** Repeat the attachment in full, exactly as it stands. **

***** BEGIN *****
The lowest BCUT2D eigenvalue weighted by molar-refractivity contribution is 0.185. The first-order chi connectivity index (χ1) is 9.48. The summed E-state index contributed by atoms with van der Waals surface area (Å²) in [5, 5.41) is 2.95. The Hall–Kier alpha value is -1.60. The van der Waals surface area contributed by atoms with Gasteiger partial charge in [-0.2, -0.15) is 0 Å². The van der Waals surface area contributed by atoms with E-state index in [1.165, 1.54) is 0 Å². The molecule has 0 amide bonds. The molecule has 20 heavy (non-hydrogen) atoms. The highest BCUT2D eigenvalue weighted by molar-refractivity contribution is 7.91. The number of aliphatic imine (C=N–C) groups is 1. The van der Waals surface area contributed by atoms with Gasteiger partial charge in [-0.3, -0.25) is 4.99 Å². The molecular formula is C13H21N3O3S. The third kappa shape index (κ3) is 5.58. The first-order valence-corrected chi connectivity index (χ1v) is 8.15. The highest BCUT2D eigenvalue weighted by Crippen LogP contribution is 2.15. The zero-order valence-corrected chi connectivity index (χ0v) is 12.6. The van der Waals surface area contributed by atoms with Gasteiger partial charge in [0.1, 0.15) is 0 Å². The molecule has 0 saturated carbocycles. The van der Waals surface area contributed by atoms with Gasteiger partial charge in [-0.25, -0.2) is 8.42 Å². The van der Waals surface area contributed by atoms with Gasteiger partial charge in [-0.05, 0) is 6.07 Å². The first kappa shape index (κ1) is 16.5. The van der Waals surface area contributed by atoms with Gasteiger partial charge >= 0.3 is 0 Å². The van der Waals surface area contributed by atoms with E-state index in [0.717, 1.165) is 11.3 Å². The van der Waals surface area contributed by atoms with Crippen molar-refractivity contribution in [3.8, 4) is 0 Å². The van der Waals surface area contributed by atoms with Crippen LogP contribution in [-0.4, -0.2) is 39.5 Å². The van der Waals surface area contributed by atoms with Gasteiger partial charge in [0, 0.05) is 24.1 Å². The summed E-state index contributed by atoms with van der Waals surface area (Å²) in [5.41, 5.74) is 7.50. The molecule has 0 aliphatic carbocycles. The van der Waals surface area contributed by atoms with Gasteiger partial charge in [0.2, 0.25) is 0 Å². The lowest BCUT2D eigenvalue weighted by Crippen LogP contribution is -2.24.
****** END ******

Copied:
The lowest BCUT2D eigenvalue weighted by molar-refractivity contribution is 0.185. The first-order chi connectivity index (χ1) is 9.48. The summed E-state index contributed by atoms with van der Waals surface area (Å²) in [5, 5.41) is 2.95. The Hall–Kier alpha value is -1.60. The van der Waals surface area contributed by atoms with Gasteiger partial charge in [-0.2, -0.15) is 0 Å². The van der Waals surface area contributed by atoms with E-state index in [1.165, 1.54) is 0 Å². The molecule has 0 amide bonds. The molecule has 20 heavy (non-hydrogen) atoms. The highest BCUT2D eigenvalue weighted by molar-refractivity contribution is 7.91. The number of aliphatic imine (C=N–C) groups is 1. The van der Waals surface area contributed by atoms with Gasteiger partial charge in [-0.3, -0.25) is 4.99 Å². The molecular formula is C13H21N3O3S. The third kappa shape index (κ3) is 5.58. The first-order valence-corrected chi connectivity index (χ1v) is 8.15. The highest BCUT2D eigenvalue weighted by Crippen LogP contribution is 2.15. The zero-order valence-corrected chi connectivity index (χ0v) is 12.6. The van der Waals surface area contributed by atoms with Gasteiger partial charge in [0.1, 0.15) is 0 Å². The molecule has 0 saturated carbocycles. The van der Waals surface area contributed by atoms with Gasteiger partial charge in [-0.25, -0.2) is 8.42 Å². The van der Waals surface area contributed by atoms with Gasteiger partial charge in [-0.05, 0) is 6.07 Å². The first kappa shape index (κ1) is 16.5. The van der Waals surface area contributed by atoms with Gasteiger partial charge >= 0.3 is 0 Å². The van der Waals surface area contributed by atoms with E-state index in [0.717, 1.165) is 11.3 Å². The van der Waals surface area contributed by atoms with Crippen molar-refractivity contribution in [3.8, 4) is 0 Å². The van der Waals surface area contributed by atoms with Crippen LogP contribution in [-0.4, -0.2) is 39.5 Å². The van der Waals surface area contributed by atoms with Gasteiger partial charge in [0, 0.05) is 24.1 Å². The summed E-state index contributed by atoms with van der Waals surface area (Å²) in [5.41, 5.74) is 7.50. The molecule has 0 aliphatic carbocycles. The van der Waals surface area contributed by atoms with Gasteiger partial charge in [0.2, 0.25) is 0 Å². The lowest BCUT2D eigenvalue weighted by Crippen LogP contribution is -2.24.